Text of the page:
The Dry Tortugas is a cluster of seven islands 112 kilometers west of Key West, Florida. Surrounded by coral reefs and sandy shoals, this island chain is the graveyard of dozens of sailing ships and their crews. One modern day treasure hunter mounted a search for a Spanish galleon laden with riches that went down near the islands in a hurricane more than three centuries ago.

After 16 years of searching, Mel Fisher's persistence paid off with the discovery of a treasure worth nearly half a billion dollars.

Spanish explorer Juan Ponce de Leon is credited with discovering the Dry Tortugas islands in 1513. He named the islands for the many sea turtles living on these arid landmasses. Jack, a tour guide at the Dry Tortugas National Park says these waters have been treacherous for ships. 

"Well the area has many shipwrecks, over 200 shipwrecks easily in the area,? he said. ?It's because of the shoaling and because of these corals that are around."

Stories of sunken gold on these wrecks have attracted treasure hunters for years. One of the most famous is Mel Fisher, a tenacious salvager who realized his dream of finding riches beneath the waves. Fisher has since passed away, but his grandson Sean carried on the family business.

?My grandfather said, 'once you see the bottom of the ocean paved in gold, you'll never do anything else' and from that day forward he was a treasure hunter," he said.

For 16 years Fisher and his crew persevered in search of sunken treasure with one conviction.


"My grandfather would say 'today's the day' every day.' It's just a staple of his perseverance, his never-give-up attitude,? Sean added. ?Mel faced so many tragedies and adversities through the years. You know people call him crazy, call him a dreamer, and say that he'll never find this wreck, this mystery wreck that he was looking for. He would always say 'today's the day!'"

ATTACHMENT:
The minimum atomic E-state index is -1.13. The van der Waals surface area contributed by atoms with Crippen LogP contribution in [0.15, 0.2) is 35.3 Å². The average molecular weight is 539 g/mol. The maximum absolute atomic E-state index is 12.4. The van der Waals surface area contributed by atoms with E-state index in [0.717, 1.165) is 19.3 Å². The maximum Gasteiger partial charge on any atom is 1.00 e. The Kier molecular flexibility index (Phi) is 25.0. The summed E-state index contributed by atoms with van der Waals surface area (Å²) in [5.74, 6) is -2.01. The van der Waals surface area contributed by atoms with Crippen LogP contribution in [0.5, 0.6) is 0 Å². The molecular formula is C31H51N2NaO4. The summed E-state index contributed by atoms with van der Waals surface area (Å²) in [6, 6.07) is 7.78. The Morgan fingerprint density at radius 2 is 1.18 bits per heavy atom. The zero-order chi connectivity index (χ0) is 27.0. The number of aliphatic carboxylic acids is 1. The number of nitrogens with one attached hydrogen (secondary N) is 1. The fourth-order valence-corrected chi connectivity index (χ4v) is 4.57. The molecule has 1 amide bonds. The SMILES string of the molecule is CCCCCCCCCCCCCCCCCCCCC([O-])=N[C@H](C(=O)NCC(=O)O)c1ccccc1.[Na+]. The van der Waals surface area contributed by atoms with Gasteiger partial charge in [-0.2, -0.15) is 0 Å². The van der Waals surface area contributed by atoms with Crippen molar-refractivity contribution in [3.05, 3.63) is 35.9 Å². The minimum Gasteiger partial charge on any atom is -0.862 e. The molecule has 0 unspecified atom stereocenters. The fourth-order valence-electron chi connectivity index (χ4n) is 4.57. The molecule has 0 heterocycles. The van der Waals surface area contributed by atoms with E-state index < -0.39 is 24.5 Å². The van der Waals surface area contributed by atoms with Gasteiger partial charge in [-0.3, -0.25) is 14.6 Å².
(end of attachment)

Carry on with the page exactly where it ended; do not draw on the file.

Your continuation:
On July 20, 1985, Fisher's team discovered the wreckage of Nuestra Senora De Atocha, a famous Spanish ship that sank in a hurricane near Dry Tortugas in 1622, while transporting a shipload of gold, silver, jewelry to Spain.

Finding the riches came at a price: Fisher's son and daughter-in-law died during the search for the treasure and after he discovered the treasure he found himself entangled in a legal battle with the State of Florida.

?They [Florida] wanted all of it. They would literally take everything we had, telling us they would give us 20 percent back at the end of the year,? said Sean Fisher. ?Which was not the deal we had signed with them, which was 50-50."

After more than 100 court battles, Fisher won. 

"We defeated the State of Florida in the federal government in the Supreme Court, and the nine judges of the Supreme Court said that it's basically finder's keepers," he said.  

Fisher became the keeper of the lost treasure he discovered.

"...Gold bar, is how they would transport their gold to the Old World. The reason they call it a money chain is each link is the same size and none of them have been soldered,? he explained. ?So they can just twist a link off and use it as currency and if you could wear your wealth in the 17th century, you didn't have to pay taxes on it."

"Atocha emeralds are the most valuable emeralds in the world.... the ones like this of the deepest color and quality go for $19,000 a carat,? he said.

He says a 30.3 carat emerald is worth $595,000.

The total discovery is worth $450 million.

After more than three centuries under the sea, the pieces of treasure are carefully restored at the company's tightly guarded lab.

You can see the effective cleaning on an object over time. 

Fisher says, "You can see it's just starting to clean off. So you can see the cross on this side. When we first found it, you couldn't see anything. It's all completely black. You can start to see the shield on this side."

Sean Fisher says the company's salvage operation is far from over. 

"Just based what is on the manifest of what we know is down there, there's still hundreds of millions of dollars worth of treasure down there to be found,? he said. ?Our boats headed out this morning. It's a beautiful day; so hopefully by this afternoon they'll call me and tell me they just found the stern castle. Today is the day."